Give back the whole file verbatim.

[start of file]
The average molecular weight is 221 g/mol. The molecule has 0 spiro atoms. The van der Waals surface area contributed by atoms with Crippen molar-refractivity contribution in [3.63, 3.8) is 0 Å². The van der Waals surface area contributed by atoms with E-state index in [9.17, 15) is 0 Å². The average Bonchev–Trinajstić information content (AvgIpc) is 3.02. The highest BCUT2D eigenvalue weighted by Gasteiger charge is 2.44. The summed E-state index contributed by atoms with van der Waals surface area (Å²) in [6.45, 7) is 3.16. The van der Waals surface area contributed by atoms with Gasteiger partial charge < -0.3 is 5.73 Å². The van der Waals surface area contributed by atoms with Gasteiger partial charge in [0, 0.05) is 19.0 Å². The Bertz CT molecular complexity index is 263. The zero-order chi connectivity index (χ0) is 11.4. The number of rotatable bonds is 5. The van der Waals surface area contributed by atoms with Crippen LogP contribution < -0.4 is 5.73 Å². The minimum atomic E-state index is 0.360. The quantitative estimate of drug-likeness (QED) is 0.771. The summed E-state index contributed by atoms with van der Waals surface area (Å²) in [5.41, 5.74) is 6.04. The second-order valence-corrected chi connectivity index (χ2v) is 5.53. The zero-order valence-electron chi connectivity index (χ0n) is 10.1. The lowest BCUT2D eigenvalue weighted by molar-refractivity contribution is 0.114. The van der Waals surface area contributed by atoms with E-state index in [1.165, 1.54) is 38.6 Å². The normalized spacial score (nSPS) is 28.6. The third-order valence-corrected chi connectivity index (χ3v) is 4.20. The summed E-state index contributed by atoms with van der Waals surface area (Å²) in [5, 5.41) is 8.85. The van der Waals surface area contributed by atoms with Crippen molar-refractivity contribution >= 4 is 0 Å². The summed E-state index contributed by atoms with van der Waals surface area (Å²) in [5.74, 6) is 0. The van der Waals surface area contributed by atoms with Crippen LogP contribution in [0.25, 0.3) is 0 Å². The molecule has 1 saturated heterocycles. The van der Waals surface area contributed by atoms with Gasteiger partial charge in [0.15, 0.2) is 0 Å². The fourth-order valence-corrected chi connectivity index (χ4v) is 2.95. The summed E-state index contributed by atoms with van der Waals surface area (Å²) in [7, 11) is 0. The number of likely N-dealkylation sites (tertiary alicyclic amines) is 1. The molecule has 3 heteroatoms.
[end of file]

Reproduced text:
The average molecular weight is 221 g/mol. The molecule has 0 spiro atoms. The van der Waals surface area contributed by atoms with Crippen molar-refractivity contribution in [3.63, 3.8) is 0 Å². The van der Waals surface area contributed by atoms with E-state index in [9.17, 15) is 0 Å². The average Bonchev–Trinajstić information content (AvgIpc) is 3.02. The highest BCUT2D eigenvalue weighted by Gasteiger charge is 2.44. The summed E-state index contributed by atoms with van der Waals surface area (Å²) in [6.45, 7) is 3.16. The van der Waals surface area contributed by atoms with Gasteiger partial charge < -0.3 is 5.73 Å². The van der Waals surface area contributed by atoms with Gasteiger partial charge in [0, 0.05) is 19.0 Å². The Bertz CT molecular complexity index is 263. The zero-order chi connectivity index (χ0) is 11.4. The number of rotatable bonds is 5. The van der Waals surface area contributed by atoms with Crippen LogP contribution < -0.4 is 5.73 Å². The minimum atomic E-state index is 0.360. The quantitative estimate of drug-likeness (QED) is 0.771. The summed E-state index contributed by atoms with van der Waals surface area (Å²) in [5.41, 5.74) is 6.04. The second-order valence-corrected chi connectivity index (χ2v) is 5.53. The zero-order valence-electron chi connectivity index (χ0n) is 10.1. The lowest BCUT2D eigenvalue weighted by molar-refractivity contribution is 0.114. The van der Waals surface area contributed by atoms with E-state index in [1.165, 1.54) is 38.6 Å². The normalized spacial score (nSPS) is 28.6. The third-order valence-corrected chi connectivity index (χ3v) is 4.20. The summed E-state index contributed by atoms with van der Waals surface area (Å²) in [5, 5.41) is 8.85. The van der Waals surface area contributed by atoms with Crippen molar-refractivity contribution >= 4 is 0 Å². The summed E-state index contributed by atoms with van der Waals surface area (Å²) in [5.74, 6) is 0. The van der Waals surface area contributed by atoms with Crippen LogP contribution in [0.25, 0.3) is 0 Å². The molecule has 1 saturated heterocycles. The van der Waals surface area contributed by atoms with Gasteiger partial charge in [0.15, 0.2) is 0 Å². The fourth-order valence-corrected chi connectivity index (χ4v) is 2.95. The summed E-state index contributed by atoms with van der Waals surface area (Å²) in [7, 11) is 0. The number of likely N-dealkylation sites (tertiary alicyclic amines) is 1. The molecule has 3 heteroatoms.